Snowden, 29, first told The Guardian newspaper on Sunday: “My sole motive is to inform the public as to that which is done in their name and that which is done against them.”
The Washington Post also reported that Snowden was the source of its stories. Snowden asked to be identified by the media, according to the paper.
“I’m willing to sacrifice all of that because I can’t in good conscience allow the U.S. government to destroy privacy, Internet freedom and basic liberties for people around the world with this massive surveillance machine they’re secretly building,” Snowen said.
Snowden also told the Post that he understood the risks involved with revealing he was the source of the leak.
“I intend to ask for asylum from any countries that believe in free speech and oppose the victimization of global privacy,” Snowden added. He was speaking from a hotel in Hong Kong, where he has been staying.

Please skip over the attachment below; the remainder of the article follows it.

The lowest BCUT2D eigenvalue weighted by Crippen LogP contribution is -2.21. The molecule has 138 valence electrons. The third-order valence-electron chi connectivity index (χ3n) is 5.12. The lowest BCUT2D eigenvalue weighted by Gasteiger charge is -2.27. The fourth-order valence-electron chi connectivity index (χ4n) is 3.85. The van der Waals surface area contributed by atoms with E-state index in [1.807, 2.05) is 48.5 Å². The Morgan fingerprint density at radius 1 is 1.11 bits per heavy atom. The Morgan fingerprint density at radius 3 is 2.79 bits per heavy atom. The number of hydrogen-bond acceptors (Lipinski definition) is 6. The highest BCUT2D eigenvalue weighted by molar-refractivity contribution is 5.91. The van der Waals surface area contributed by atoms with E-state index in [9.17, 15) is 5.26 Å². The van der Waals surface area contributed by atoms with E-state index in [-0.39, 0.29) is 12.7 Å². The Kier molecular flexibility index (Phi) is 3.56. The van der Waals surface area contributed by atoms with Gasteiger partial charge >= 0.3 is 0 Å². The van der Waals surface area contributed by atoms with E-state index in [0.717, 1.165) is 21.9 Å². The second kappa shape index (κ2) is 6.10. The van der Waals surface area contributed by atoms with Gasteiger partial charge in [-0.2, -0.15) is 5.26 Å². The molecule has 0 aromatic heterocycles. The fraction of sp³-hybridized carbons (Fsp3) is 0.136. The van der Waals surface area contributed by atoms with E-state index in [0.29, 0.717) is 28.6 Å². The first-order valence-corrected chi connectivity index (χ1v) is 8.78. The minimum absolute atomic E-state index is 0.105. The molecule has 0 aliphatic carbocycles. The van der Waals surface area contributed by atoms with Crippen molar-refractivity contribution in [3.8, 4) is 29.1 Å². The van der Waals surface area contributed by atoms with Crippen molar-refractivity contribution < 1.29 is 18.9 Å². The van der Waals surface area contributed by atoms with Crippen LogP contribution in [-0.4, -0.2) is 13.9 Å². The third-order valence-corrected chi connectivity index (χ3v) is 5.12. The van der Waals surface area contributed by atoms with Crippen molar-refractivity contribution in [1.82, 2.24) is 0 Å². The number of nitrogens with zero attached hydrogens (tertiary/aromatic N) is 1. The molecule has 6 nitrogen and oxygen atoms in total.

The Director of National Intelligence, James R. Clapper Jr., said the NSA initiated an investigation into who leaked the information.
“I’m not going to hide,” Snowden said. “Allowing the U.S. government to intimidate its people with threats of retaliation for revealing wrongdoing is contrary to the public interest.”
Snowden was a former technical assistant for the CIA and worked at the NSA, the U.S. electronic intelligence agency, for the past four years. He later took up a job in Hawaii for consulting firm Booz Allen Hamilton.
The Guardian and the Post reported last week that Verizon Business Network Services were told to hand over telephone records with times, locations, and telephone numbers between April 29 to July 25. And both papers disclosed a program called PRISM, which gave the NSA the ability to obtain information about users’ activities, such as “audio and video chats, photographs, e-mails, documents” from Microsoft, Google, and Apple firms, according to CNN.